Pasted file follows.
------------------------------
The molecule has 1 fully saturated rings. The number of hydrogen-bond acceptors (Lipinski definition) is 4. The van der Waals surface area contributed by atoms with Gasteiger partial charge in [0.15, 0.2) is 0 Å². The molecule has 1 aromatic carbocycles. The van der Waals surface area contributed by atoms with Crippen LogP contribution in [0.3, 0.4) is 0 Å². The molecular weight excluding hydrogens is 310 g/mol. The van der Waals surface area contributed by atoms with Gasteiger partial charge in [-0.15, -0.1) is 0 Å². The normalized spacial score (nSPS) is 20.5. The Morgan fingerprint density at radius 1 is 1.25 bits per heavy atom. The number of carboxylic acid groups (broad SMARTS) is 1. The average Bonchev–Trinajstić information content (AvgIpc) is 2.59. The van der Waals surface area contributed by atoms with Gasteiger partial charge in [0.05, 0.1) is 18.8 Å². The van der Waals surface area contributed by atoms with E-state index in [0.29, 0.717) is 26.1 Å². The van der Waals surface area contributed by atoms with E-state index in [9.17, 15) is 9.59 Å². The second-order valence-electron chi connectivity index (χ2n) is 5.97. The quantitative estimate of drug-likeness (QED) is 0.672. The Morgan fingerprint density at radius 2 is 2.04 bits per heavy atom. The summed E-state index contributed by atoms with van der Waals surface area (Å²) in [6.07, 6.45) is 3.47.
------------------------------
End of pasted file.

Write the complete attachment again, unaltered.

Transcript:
The molecule has 1 fully saturated rings. The number of hydrogen-bond acceptors (Lipinski definition) is 4. The van der Waals surface area contributed by atoms with Gasteiger partial charge in [0.15, 0.2) is 0 Å². The molecule has 1 aromatic carbocycles. The van der Waals surface area contributed by atoms with Crippen LogP contribution in [0.3, 0.4) is 0 Å². The molecular weight excluding hydrogens is 310 g/mol. The van der Waals surface area contributed by atoms with Gasteiger partial charge in [-0.15, -0.1) is 0 Å². The normalized spacial score (nSPS) is 20.5. The Morgan fingerprint density at radius 1 is 1.25 bits per heavy atom. The number of carboxylic acid groups (broad SMARTS) is 1. The average Bonchev–Trinajstić information content (AvgIpc) is 2.59. The van der Waals surface area contributed by atoms with Gasteiger partial charge in [0.05, 0.1) is 18.8 Å². The van der Waals surface area contributed by atoms with E-state index in [0.29, 0.717) is 26.1 Å². The van der Waals surface area contributed by atoms with E-state index in [9.17, 15) is 9.59 Å². The second-order valence-electron chi connectivity index (χ2n) is 5.97. The quantitative estimate of drug-likeness (QED) is 0.672. The Morgan fingerprint density at radius 2 is 2.04 bits per heavy atom. The summed E-state index contributed by atoms with van der Waals surface area (Å²) in [6.07, 6.45) is 3.47.